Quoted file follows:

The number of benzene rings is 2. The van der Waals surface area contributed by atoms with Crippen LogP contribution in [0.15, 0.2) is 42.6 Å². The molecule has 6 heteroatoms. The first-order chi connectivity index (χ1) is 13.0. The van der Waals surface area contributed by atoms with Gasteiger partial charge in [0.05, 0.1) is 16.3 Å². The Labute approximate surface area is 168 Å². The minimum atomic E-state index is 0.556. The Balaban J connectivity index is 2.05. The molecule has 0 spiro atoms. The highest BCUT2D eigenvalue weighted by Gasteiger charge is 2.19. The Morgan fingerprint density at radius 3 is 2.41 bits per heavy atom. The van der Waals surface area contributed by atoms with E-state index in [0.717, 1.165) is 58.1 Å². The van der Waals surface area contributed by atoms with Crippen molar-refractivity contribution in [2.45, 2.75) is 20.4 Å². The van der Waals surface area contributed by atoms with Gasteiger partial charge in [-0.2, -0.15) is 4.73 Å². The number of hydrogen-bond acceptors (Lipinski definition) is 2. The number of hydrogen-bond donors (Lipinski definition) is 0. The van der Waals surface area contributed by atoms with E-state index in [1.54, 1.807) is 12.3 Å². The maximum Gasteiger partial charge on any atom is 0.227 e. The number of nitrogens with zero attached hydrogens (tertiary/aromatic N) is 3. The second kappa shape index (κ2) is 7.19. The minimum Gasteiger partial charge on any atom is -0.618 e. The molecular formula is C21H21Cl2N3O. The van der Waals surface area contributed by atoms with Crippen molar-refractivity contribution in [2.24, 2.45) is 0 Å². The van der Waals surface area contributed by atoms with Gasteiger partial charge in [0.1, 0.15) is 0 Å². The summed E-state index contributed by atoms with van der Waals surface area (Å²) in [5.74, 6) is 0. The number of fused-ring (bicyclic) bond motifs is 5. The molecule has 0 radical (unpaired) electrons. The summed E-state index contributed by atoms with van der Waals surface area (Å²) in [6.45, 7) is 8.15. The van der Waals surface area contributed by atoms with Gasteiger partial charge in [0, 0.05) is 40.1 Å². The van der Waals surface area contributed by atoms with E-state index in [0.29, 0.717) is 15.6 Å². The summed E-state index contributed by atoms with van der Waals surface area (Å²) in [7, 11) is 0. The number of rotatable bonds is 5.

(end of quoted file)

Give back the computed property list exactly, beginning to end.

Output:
The number of benzene rings is 2. The van der Waals surface area contributed by atoms with Crippen LogP contribution in [0.15, 0.2) is 42.6 Å². The molecule has 6 heteroatoms. The first-order chi connectivity index (χ1) is 13.0. The van der Waals surface area contributed by atoms with Gasteiger partial charge in [0.05, 0.1) is 16.3 Å². The Labute approximate surface area is 168 Å². The minimum atomic E-state index is 0.556. The Balaban J connectivity index is 2.05. The molecule has 0 spiro atoms. The highest BCUT2D eigenvalue weighted by Gasteiger charge is 2.19. The Morgan fingerprint density at radius 3 is 2.41 bits per heavy atom. The van der Waals surface area contributed by atoms with E-state index in [0.717, 1.165) is 58.1 Å². The van der Waals surface area contributed by atoms with Crippen molar-refractivity contribution in [2.45, 2.75) is 20.4 Å². The van der Waals surface area contributed by atoms with Gasteiger partial charge in [-0.2, -0.15) is 4.73 Å². The number of hydrogen-bond acceptors (Lipinski definition) is 2. The number of hydrogen-bond donors (Lipinski definition) is 0. The van der Waals surface area contributed by atoms with E-state index in [1.54, 1.807) is 12.3 Å². The maximum Gasteiger partial charge on any atom is 0.227 e. The number of nitrogens with zero attached hydrogens (tertiary/aromatic N) is 3. The second kappa shape index (κ2) is 7.19. The minimum Gasteiger partial charge on any atom is -0.618 e. The molecular formula is C21H21Cl2N3O. The van der Waals surface area contributed by atoms with Crippen molar-refractivity contribution in [2.24, 2.45) is 0 Å². The van der Waals surface area contributed by atoms with Gasteiger partial charge in [0.1, 0.15) is 0 Å². The summed E-state index contributed by atoms with van der Waals surface area (Å²) in [5.74, 6) is 0. The number of fused-ring (bicyclic) bond motifs is 5. The molecule has 0 radical (unpaired) electrons. The summed E-state index contributed by atoms with van der Waals surface area (Å²) in [6.45, 7) is 8.15. The van der Waals surface area contributed by atoms with Gasteiger partial charge in [0, 0.05) is 40.1 Å². The van der Waals surface area contributed by atoms with E-state index in [0.29, 0.717) is 15.6 Å². The summed E-state index contributed by atoms with van der Waals surface area (Å²) in [7, 11) is 0. The number of rotatable bonds is 5.